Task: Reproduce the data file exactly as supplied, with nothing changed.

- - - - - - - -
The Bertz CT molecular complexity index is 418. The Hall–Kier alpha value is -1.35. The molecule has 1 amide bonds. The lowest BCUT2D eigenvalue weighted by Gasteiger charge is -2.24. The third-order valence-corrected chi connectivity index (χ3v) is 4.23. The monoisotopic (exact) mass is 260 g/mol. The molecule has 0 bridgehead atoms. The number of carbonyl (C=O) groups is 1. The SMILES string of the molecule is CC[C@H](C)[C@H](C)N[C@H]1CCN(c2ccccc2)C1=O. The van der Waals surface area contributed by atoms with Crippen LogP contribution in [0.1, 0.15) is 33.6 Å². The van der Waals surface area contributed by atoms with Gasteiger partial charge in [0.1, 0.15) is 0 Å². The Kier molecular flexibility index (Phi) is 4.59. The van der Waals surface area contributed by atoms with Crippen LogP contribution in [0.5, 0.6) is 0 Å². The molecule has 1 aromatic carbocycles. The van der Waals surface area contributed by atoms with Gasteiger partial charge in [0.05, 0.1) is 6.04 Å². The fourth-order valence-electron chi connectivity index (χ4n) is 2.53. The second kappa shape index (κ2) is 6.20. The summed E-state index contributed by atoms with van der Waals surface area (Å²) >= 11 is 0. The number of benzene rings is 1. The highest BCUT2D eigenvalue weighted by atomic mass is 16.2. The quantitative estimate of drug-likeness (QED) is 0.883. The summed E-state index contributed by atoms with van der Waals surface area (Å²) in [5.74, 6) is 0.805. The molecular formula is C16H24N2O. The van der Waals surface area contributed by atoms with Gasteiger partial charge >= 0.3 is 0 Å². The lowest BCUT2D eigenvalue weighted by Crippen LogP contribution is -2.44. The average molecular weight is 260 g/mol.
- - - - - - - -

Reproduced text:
The Bertz CT molecular complexity index is 418. The Hall–Kier alpha value is -1.35. The molecule has 1 amide bonds. The lowest BCUT2D eigenvalue weighted by Gasteiger charge is -2.24. The third-order valence-corrected chi connectivity index (χ3v) is 4.23. The monoisotopic (exact) mass is 260 g/mol. The molecule has 0 bridgehead atoms. The number of carbonyl (C=O) groups is 1. The SMILES string of the molecule is CC[C@H](C)[C@H](C)N[C@H]1CCN(c2ccccc2)C1=O. The van der Waals surface area contributed by atoms with Crippen LogP contribution in [0.1, 0.15) is 33.6 Å². The van der Waals surface area contributed by atoms with Gasteiger partial charge in [0.1, 0.15) is 0 Å². The Kier molecular flexibility index (Phi) is 4.59. The van der Waals surface area contributed by atoms with Crippen LogP contribution in [0.5, 0.6) is 0 Å². The molecule has 1 aromatic carbocycles. The van der Waals surface area contributed by atoms with Gasteiger partial charge in [0.05, 0.1) is 6.04 Å². The fourth-order valence-electron chi connectivity index (χ4n) is 2.53. The second kappa shape index (κ2) is 6.20. The summed E-state index contributed by atoms with van der Waals surface area (Å²) >= 11 is 0. The number of benzene rings is 1. The highest BCUT2D eigenvalue weighted by atomic mass is 16.2. The quantitative estimate of drug-likeness (QED) is 0.883. The summed E-state index contributed by atoms with van der Waals surface area (Å²) in [5.74, 6) is 0.805. The molecular formula is C16H24N2O. The van der Waals surface area contributed by atoms with Gasteiger partial charge >= 0.3 is 0 Å². The lowest BCUT2D eigenvalue weighted by Crippen LogP contribution is -2.44. The average molecular weight is 260 g/mol.